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1 December 2009 Effects of Corridors on Genetics of a Butterfly in a Landscape Experiment
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To investigate the possible role of landscape connectivity on the genetic structure of isolated populations, we examined the effects of habitat corridors on the population genetics of a vagile butterfly species, Junonia coenia, within a large-scale, experimental system. Using allozyme electrophoresis, a total of nine loci were identified and scored, six of which exhibited polymorphism. Our data demonstrated consistently higher levels of expected (He) and observed (Ho) heterozygosity in butterflies sampled from patches connected by corridors compared to unconnected patches. A t-test comparing He and H0 in connected versus unconnected patches found a marginally significant difference in one locus, the glycolytic enzyme phosphoglucose isomerase (PGI). Connected patches exhibited overall lower FST values compared to unconnected patches, indicating potentially increased levels of gene flow due to corridors. Our results support previous investigations on dispersal and population size for J. coenia, and show that higher dispersal through corridors promotes genetic variability at a locus (PGI) implicated in dispersal and fitness in butterflies.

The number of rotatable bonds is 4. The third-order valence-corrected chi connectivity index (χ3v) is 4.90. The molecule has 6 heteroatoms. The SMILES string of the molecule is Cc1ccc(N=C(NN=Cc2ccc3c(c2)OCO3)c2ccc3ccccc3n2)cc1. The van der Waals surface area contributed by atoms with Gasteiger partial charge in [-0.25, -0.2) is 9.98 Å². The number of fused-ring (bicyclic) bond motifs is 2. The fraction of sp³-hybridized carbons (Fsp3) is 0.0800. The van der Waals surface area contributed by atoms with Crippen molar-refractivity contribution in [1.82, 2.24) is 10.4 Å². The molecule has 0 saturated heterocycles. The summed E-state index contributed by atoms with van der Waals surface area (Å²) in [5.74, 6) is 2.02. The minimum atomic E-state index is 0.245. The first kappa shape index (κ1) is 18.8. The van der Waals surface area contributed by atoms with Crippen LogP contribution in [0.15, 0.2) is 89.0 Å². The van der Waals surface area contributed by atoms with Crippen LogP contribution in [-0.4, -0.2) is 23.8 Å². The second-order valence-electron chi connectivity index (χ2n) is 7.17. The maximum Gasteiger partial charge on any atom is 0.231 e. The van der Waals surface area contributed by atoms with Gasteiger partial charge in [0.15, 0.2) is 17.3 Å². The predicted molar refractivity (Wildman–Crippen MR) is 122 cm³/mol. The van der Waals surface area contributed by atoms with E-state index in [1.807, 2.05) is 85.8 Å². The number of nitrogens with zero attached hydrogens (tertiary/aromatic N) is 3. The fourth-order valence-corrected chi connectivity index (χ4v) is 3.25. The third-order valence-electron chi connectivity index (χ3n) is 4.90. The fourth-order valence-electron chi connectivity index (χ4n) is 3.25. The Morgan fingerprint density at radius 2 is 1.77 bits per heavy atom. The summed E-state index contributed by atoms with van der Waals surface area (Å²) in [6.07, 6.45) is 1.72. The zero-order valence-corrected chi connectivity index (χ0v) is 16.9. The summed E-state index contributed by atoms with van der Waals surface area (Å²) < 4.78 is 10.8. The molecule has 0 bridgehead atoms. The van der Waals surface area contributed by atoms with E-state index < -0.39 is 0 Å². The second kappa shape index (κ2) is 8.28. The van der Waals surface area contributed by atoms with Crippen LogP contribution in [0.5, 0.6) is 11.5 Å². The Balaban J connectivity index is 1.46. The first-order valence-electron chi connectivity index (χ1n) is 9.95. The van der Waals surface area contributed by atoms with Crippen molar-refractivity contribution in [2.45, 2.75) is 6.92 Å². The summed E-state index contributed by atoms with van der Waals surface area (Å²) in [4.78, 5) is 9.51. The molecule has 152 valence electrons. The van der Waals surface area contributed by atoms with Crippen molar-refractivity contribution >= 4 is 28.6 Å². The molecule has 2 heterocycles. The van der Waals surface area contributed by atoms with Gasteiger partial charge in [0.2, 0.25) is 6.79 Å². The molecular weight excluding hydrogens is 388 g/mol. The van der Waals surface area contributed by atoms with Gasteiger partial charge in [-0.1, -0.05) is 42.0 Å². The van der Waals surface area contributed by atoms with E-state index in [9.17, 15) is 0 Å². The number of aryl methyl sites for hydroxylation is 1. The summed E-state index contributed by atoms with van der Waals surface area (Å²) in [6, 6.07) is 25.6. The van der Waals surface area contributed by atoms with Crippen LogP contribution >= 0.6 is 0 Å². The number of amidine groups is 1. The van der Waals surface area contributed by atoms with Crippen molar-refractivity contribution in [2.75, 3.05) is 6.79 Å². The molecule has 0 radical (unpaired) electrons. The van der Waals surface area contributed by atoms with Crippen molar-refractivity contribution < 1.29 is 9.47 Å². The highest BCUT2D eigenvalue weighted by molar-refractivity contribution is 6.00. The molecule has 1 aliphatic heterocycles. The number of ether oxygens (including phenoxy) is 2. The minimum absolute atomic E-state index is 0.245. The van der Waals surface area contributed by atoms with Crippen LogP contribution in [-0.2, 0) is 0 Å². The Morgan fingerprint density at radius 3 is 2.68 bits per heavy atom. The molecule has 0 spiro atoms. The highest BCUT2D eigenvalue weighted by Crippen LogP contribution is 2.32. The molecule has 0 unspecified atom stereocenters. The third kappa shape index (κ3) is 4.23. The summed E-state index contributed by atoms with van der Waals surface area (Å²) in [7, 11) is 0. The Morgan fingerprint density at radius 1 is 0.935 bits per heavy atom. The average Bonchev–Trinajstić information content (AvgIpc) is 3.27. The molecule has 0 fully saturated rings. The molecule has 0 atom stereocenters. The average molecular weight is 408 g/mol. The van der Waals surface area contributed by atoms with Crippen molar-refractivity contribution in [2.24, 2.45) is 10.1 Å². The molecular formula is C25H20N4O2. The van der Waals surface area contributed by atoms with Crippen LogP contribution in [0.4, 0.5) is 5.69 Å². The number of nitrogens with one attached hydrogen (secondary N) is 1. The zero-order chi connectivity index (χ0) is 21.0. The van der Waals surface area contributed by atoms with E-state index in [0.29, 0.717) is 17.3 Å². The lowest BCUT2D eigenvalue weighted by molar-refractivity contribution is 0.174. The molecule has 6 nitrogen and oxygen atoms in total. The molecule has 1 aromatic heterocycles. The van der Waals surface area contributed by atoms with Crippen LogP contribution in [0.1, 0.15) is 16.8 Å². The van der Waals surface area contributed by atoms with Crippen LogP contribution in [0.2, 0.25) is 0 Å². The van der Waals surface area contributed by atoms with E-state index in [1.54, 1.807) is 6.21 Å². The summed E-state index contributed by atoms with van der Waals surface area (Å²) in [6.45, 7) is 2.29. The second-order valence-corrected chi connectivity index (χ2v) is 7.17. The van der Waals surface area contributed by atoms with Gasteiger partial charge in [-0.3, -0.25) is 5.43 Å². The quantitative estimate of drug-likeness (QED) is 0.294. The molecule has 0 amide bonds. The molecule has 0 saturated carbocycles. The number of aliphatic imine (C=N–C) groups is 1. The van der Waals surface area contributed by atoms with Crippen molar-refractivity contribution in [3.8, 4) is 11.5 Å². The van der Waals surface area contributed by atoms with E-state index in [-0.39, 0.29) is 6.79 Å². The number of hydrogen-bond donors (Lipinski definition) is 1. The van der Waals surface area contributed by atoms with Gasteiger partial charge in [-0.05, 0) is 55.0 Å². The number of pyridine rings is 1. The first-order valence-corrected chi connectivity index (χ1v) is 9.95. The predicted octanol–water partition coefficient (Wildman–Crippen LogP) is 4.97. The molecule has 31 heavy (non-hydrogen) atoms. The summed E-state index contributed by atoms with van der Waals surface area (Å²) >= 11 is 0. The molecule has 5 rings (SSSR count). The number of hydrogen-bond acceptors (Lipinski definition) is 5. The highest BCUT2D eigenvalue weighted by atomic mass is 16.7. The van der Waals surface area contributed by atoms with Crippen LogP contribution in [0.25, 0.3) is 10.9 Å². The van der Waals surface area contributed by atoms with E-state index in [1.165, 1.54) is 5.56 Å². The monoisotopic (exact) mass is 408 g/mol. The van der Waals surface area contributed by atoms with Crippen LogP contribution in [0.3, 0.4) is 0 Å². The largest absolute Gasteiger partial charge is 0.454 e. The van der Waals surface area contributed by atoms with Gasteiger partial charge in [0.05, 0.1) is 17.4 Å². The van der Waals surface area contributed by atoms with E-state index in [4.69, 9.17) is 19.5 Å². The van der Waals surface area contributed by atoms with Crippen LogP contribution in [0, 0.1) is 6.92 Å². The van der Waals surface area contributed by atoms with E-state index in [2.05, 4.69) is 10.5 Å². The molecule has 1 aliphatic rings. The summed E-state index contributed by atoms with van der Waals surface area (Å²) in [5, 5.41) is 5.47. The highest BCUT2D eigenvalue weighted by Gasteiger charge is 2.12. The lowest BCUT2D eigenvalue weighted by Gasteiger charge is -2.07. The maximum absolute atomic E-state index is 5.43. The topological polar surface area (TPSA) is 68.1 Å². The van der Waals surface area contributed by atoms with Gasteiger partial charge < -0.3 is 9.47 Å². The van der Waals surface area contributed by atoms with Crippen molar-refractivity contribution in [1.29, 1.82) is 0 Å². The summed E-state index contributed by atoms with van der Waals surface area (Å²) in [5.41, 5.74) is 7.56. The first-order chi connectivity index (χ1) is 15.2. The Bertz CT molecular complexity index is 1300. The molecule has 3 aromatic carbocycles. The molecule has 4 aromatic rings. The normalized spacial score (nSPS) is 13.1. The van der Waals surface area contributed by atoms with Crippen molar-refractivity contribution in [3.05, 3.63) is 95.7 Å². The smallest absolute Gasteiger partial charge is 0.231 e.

Carrie N. Wells, Ray S. Williams, Gary L. Walker, and Nick M. Haddad "Effects of Corridors on Genetics of a Butterfly in a Landscape Experiment," Southeastern Naturalist 8(4), 709-722, (1 December 2009).
Published: 1 December 2009

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